Gemfields is aware of an article published by the Telegraph linking Gemfields with alleged extremist activity following an attack in in northern Mozambique on Sunday 27 May 2018. That article has since been picked up by other news services. For the reasons outlined below, the purported link is misleading.
Neither Gemfields nor its 75%-held Mozambican subsidiary, Montepuez Ruby Mining Lda (“MRM”) were afforded the opportunity of commenting on the article prior to its publication and Gemfields is therefore issuing this statement directly (a copy of which has been provided to the Telegraph). Gemfields would like to make the following observations:
- The attacks occurred in Monjane, Olombe, south of Palma in northern Mozambique.
- The article contains a map showing the location of the towns of Montepuez (some 30 kilometres west of MRM’s ruby mining operations) and Pemba. The map fails to show the location of the attacks in Monjane.
- Monjane, 60 kilometres from the Tanzanian border, lies some 375 kilometres by road from MRM’s operations. In fact, Monjane lies outside of the article’s map boundary.
- The article states, inter alia, that the attack will “also renew scrutiny on Gemfields, a British mining company, whose alleged abuses are said to have created fertile ground for extremist recruitment”. The article fails to identify the source putting forward that uncorroborated and misleading link. Gemfields has also previously addressed, in a statement issued in February 2018, the alleged abuses referred to in the Telegraph article.
- The article states that “Cabo Delgado, with large oil and gas reserves as well as the world’s biggest ruby and pink sapphire deposits, should be one of Mozambique’s richest provinces. Instead it is among the poorest”. The article fails to point out that the oil and gas projects (which are being developed by other firms) are not in the production phase yet and hence cannot be expected to contribute meaningfully at present. Gemfields also wishes to point out that MRM was the single largest tax payer in Cabo Delgado province in 2015, 2016 and 2017. Since inception, and up to MRM’s last financial year (ending 30 June 2017), approximately 24% of MRM’s aggregate revenues (as opposed to profits) have been paid to the Government of Mozambique by way of production royalties and corporation tax.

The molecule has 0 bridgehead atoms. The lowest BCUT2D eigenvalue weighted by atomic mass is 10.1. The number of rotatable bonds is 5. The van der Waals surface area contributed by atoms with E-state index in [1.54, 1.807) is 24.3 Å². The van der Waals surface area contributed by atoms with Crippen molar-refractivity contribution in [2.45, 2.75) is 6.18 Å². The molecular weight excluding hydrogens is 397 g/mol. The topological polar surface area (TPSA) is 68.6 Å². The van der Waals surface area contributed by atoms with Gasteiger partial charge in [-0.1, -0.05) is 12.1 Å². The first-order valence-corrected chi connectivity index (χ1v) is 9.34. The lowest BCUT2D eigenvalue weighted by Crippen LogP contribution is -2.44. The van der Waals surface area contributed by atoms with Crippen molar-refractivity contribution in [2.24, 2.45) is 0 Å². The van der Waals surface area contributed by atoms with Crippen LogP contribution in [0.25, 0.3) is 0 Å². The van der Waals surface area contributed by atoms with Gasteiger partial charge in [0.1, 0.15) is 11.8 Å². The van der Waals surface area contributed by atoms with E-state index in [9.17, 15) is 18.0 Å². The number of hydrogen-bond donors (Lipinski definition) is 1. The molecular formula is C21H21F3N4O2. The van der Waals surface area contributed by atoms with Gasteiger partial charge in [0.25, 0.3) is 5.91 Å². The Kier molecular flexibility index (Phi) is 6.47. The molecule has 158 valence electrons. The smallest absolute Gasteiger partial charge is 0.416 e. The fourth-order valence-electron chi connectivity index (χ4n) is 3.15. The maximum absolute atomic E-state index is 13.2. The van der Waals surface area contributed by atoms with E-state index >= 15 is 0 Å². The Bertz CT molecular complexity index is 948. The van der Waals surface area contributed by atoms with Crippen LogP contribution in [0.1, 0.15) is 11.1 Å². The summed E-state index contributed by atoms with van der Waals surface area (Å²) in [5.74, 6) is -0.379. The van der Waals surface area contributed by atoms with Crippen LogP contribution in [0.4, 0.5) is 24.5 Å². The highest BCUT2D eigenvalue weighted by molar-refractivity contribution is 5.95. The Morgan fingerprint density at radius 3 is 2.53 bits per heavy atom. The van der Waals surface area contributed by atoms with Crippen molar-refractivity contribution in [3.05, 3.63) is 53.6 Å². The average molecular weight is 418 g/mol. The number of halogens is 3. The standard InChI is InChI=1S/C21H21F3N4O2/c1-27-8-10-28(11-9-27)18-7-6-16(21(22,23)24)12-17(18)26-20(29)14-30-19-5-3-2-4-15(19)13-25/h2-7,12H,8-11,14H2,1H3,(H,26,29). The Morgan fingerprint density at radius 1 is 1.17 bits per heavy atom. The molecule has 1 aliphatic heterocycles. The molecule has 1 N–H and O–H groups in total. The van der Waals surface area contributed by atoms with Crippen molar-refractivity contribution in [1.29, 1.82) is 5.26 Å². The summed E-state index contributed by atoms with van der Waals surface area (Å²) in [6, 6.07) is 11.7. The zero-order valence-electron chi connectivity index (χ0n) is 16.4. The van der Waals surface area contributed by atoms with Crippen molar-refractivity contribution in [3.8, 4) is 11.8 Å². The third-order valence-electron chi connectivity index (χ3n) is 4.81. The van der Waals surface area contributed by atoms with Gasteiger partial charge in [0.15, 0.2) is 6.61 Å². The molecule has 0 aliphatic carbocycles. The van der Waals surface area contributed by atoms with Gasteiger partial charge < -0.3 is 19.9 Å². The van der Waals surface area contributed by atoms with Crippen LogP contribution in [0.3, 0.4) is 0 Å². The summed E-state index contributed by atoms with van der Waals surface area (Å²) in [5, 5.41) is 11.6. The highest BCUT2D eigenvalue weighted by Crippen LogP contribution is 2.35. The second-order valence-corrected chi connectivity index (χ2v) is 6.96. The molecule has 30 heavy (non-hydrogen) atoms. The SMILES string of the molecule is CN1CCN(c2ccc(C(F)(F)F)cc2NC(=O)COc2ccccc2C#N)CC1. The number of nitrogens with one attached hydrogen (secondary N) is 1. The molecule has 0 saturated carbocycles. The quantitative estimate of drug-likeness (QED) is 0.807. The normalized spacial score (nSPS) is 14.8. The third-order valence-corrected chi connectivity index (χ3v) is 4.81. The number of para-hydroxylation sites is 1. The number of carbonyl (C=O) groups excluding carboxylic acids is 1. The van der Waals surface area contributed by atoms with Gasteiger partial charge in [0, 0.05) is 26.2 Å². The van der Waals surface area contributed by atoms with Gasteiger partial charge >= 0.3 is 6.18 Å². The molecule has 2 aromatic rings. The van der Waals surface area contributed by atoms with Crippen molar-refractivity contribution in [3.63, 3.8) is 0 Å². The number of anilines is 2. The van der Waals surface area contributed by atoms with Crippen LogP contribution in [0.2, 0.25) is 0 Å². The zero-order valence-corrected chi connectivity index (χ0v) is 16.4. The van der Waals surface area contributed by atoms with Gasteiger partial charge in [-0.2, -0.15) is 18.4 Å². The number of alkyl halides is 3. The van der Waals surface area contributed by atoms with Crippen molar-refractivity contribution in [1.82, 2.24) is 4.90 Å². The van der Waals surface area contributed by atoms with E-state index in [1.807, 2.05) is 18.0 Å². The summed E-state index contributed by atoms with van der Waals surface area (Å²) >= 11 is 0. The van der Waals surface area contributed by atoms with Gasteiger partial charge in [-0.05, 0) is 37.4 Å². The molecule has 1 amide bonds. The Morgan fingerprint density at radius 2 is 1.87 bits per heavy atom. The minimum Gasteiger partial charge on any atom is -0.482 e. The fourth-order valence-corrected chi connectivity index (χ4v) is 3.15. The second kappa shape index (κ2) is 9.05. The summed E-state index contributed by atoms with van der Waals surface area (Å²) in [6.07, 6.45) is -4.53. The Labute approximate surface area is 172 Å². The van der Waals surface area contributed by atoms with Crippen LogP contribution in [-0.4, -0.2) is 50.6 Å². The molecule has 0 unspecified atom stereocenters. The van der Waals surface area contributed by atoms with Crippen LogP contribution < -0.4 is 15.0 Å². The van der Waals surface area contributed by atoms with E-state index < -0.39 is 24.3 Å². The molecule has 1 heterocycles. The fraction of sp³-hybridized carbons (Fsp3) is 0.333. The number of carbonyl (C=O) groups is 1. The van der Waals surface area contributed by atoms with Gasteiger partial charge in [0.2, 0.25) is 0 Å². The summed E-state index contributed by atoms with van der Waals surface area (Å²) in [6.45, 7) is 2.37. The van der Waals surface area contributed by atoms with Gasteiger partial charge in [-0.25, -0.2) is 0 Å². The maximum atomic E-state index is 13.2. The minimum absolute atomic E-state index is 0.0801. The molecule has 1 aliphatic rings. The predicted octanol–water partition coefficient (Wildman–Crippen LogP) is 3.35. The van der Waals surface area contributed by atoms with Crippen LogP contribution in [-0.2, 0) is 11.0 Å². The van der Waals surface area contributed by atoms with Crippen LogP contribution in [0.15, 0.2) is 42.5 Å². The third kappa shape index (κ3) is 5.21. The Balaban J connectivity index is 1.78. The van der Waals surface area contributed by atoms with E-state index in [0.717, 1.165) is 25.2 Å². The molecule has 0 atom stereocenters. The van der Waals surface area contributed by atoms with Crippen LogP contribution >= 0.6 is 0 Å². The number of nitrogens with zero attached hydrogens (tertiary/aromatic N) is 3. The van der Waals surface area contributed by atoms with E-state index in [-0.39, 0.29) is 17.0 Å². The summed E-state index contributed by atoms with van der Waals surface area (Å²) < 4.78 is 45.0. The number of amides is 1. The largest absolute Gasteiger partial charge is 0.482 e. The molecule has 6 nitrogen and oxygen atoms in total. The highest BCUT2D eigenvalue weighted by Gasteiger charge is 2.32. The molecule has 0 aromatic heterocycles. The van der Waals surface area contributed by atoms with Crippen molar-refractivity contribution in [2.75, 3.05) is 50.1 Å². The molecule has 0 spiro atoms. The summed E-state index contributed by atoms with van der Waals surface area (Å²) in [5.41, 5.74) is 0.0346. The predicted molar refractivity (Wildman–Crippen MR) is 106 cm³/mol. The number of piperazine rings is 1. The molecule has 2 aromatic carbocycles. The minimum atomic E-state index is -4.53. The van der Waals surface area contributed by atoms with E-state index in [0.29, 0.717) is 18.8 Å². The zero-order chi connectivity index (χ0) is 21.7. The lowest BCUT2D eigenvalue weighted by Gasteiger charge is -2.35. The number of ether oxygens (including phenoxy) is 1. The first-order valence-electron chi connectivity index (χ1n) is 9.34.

- The article acknowledges that “There is no proof, however, that resentment against Gemfields has prompted any locals to join Ansar al-Sunna.” This acknowledgement unfortunately occurs somewhat late in the article and therefore does not provide reasonable counterweight to the ill-founded assertion at the beginning of the article.
The causes behind attacks of this nature are inevitably complex, as is outlined for example by Joseph Hanlon for the BBC.
Gemfields and MRM reject the view that MRM’s approach to formalised ruby mining in the Montepuez vicinity has contributed to attacks some 375 kilometres away. Rather, in the vicinity of Montepuez, the presence of rubies has certainly attracted unscrupulous (and mostly foreign) middlemen who operate a system of smuggling, pay little or no tax to the Mozambican government, and profiteer at the expense of local people. Their approach is unregulated, unsafe, exploitative and opaque. History shows that such activities tend to dissipate over time and as the benefits of formalised methods of extraction and the associated advantages begin to take shape. However, these positive developments are often actively opposed – frequently by incitement and rumour-mongering – by the perpetrators of illegality (who prefer the murky operating environment that is key to their way of business).
Gemfields and MRM are working to develop the sector into one that is transparent, responsible and provides sustainable long-term social, economic and environmental benefit.
The teams at Gemfields and MRM extend their condolences to the families and communities affected by this appalling attack.